Europeans should avoid supporting a snap election simply because a political leader is unsatisfied with the result of a government formation process and threatens violence in response
Areas of expertise
Iraqi politics; Iraqi foreign policy; democratisation in Iraq; federalism; international development
Hamzeh Hadad is a visiting fellow with the Middle East and North Africa programme at the European Council on Foreign Relations.
Hadad is a researcher and political analyst based in Baghdad. His research focus is democratisation and federalism in Iraq. He has published in and been cited by various media on Iraqi political affairs. In 2021, Hadad was an advisor to the president of the Trade Bank of Iraq. Prior to that, he was the development officer at the German Embassy in Baghdad for two years. He holds an MA in international affairs, specialising in international development policy, from the Norman Paterson School of International Affairs in Ottawa.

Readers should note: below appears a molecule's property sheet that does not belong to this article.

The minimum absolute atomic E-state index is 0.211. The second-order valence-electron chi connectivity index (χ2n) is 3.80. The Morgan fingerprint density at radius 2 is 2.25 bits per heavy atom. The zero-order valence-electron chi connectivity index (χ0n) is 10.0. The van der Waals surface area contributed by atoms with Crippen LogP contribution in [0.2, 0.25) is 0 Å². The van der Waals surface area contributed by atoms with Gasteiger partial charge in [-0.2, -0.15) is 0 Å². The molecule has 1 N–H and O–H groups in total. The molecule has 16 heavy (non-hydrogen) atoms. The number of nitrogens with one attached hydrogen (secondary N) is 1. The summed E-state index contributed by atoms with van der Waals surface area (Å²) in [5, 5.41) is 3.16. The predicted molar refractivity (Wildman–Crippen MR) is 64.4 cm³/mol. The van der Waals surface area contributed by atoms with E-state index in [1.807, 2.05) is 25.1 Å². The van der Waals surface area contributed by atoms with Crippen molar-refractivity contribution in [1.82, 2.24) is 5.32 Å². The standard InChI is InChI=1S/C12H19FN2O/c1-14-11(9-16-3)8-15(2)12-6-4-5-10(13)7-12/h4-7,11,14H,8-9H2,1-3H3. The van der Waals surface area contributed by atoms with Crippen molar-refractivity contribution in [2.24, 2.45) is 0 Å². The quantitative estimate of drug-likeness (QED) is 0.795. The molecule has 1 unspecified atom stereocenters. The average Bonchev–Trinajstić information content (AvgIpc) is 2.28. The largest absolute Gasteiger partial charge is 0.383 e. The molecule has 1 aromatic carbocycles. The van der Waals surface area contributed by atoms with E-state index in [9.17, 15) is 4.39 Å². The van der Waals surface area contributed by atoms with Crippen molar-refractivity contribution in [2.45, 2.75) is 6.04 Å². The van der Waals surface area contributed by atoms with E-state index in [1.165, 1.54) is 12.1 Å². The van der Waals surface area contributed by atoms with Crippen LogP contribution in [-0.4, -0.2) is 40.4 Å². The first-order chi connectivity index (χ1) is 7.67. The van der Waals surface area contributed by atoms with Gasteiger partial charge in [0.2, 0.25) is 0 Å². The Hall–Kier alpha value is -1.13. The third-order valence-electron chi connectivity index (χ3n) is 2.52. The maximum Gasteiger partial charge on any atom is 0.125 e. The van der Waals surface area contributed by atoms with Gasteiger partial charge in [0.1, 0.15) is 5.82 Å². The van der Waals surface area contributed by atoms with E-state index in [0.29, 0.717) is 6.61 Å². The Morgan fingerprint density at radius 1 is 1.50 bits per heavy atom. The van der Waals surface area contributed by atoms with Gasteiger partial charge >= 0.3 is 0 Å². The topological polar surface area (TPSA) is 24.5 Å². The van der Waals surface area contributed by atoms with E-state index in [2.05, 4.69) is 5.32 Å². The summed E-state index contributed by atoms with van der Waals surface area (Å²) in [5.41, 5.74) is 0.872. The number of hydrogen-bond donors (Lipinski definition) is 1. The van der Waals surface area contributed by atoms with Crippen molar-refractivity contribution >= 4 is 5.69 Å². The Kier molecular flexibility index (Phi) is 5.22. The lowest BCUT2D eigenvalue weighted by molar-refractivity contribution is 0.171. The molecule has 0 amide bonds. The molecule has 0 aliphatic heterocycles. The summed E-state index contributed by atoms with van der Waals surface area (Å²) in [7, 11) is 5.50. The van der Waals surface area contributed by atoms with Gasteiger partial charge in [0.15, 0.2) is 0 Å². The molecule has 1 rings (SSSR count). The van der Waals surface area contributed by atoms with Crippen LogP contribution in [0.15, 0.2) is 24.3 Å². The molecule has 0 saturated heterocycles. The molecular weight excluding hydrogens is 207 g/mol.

Iraqi leaders’ inability to form a government or deal with national challenges is destroying the legitimacy of the state. They need to appoint a new type of prime minister.
Much of Iraq’s post-war history has been a question of survival of the state. Now, Shia politicians are driving an intra-sect competition for leadership.
Iraq’s recent election upended the informal political agreement that had dominated its politics since 2003. European countries should press Iraqi leaders to break the current deadlock in parliament.